“When you learn, you have to make your first 100 mistakes. So just make them.”
This was the first advice we received from our journalist mentor, Dr. Leslie Dodson, during the two hours journalism training session we participated in the first day of the Environmental Youth Ambassador (EYA) program.
The EYA program is an initiative by Association Dar Si Hmad to engage Moroccan university students and youth in environmental education and advocacy.
The six of us, EYAs, are university students benefitting from the MEPI-funded RISE professional development program at Dar Si Hmad. We were selected for being passionate nature enthusiasts committed to gaining first-hand experience of the fragile situation of water resources in rural Ait Baamrane, and sparking conversations about sustainable practices and creative solutions for the pressing issue of water scarcity in Southwest Morocco through photography, videography, and reporting.
The first step of our EYA journey was to join Dar Si Hmad staff in the final two sessions of its Water School, an annual program providing seven sessions on ecologically-sound water practices for approximately 100 underserved, rural children in Southwest Morocco.
With that piece of advice in mind, we hopped in the Land Rover, greeted by Abderrahmane’s notorious “Wajdeen?” (“Are you ready?”), before leaving the beautiful sea of Sidi Ifni behind us to head straight to the heart of Ait Baamrane’s mountainous landscape. Right from the start, the red soil, thirsty bushes and short trees communicated threatening drought and the challenging and adaptive nature of the region.
Our first Water School session was a myriad of feelings and learning experience, to say the least.
A total of 40 girls and boys, ages 7 – 14, gathered from neighboring villages, armed with curiosity and a lust for learning, for their usual rendezvous with Fatiha, the head Water School instructor. For this session, Fatiha brought microscopes, magnifying lenses and glitter, the necessary gear for this week’s lesson on “Water for Sanitation and Hygiene” about germs, contamination, and the importance of better hygiene and health practices.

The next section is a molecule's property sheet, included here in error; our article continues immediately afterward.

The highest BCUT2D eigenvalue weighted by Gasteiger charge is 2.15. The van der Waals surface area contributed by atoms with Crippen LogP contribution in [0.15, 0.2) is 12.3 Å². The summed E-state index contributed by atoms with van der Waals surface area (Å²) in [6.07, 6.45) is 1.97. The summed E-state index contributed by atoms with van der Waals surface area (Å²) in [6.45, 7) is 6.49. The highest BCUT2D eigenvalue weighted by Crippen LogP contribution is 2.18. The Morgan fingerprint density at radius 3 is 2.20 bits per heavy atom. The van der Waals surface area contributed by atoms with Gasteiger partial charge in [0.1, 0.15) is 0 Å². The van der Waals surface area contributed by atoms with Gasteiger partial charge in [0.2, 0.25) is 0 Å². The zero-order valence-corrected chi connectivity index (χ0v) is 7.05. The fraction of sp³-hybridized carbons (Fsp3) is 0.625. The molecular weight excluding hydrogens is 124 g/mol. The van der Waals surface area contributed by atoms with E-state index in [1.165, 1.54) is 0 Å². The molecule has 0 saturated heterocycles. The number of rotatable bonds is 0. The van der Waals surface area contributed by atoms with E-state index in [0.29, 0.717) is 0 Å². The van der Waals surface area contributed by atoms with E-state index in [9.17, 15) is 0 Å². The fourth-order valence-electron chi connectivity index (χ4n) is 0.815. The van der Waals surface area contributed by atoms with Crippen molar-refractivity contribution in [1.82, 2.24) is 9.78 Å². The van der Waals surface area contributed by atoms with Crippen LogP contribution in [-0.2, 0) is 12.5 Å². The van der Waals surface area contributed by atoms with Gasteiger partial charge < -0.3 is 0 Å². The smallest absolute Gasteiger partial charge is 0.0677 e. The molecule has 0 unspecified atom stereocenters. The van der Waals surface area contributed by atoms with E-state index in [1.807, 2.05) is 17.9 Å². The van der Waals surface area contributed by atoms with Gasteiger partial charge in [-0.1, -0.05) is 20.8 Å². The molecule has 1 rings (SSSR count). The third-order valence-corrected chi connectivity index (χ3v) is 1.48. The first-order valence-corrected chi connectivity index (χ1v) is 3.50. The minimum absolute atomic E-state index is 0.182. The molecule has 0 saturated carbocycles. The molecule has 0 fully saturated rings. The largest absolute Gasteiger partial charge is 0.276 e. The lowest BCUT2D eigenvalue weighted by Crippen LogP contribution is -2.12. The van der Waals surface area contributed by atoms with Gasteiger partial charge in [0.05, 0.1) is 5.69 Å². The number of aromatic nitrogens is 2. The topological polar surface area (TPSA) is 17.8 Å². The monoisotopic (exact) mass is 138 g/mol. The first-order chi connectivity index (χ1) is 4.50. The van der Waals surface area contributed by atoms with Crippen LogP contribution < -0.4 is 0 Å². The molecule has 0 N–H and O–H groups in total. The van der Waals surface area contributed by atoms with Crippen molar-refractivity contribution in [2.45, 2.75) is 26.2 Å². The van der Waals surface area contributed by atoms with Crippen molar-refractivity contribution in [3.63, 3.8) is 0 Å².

Activities of the session went on and on, ranging from an activity with glitter and handshakes to illustrate how germs spread with physical contact, water examination with microscopes, to a demonstration of Dar Si Hmad’s fog harvesting project using the fog net miniature and a water spray bottle to mimic the fog, explaining the fog harvesting technology their villages benefit from.
While children were immersed in their learning, our team was busy making mistakes under our mentor’s guidance, trying to capture the sparkle of fascination in Soukaina’s eyes, the complexity of Aicha’s expression when spraying water on the net, and Ahmed’s mischievous smile when contaminating Ayoub’s hand with glitter “germs”.
These moments were the concrete translation of how powerful the impact of the Water School could be on these children’s ecological education. Surely enough, the Water School’s innovative and fun curriculum provided students with adapted hands-on activities to encourage sustainable management of natural resources, particularly water, a precious and newly-accessible commodity in their communities.
This experience was a two-way learning opportunity, as we not only formed a new understanding of the water situation in Southwest Morocco, but also had the chance to discuss with participating children the ecology of Agadir and its local environmental challenges, despite of the natural and linguistic differences between us.
All in all, the first part of our mission was nothing if not a handful of mistakes to be proud of, as well as a sneak peak of an exciting journey in ecological-diplomacy ahead.
Written by: Salma Edrif, a thankful EYA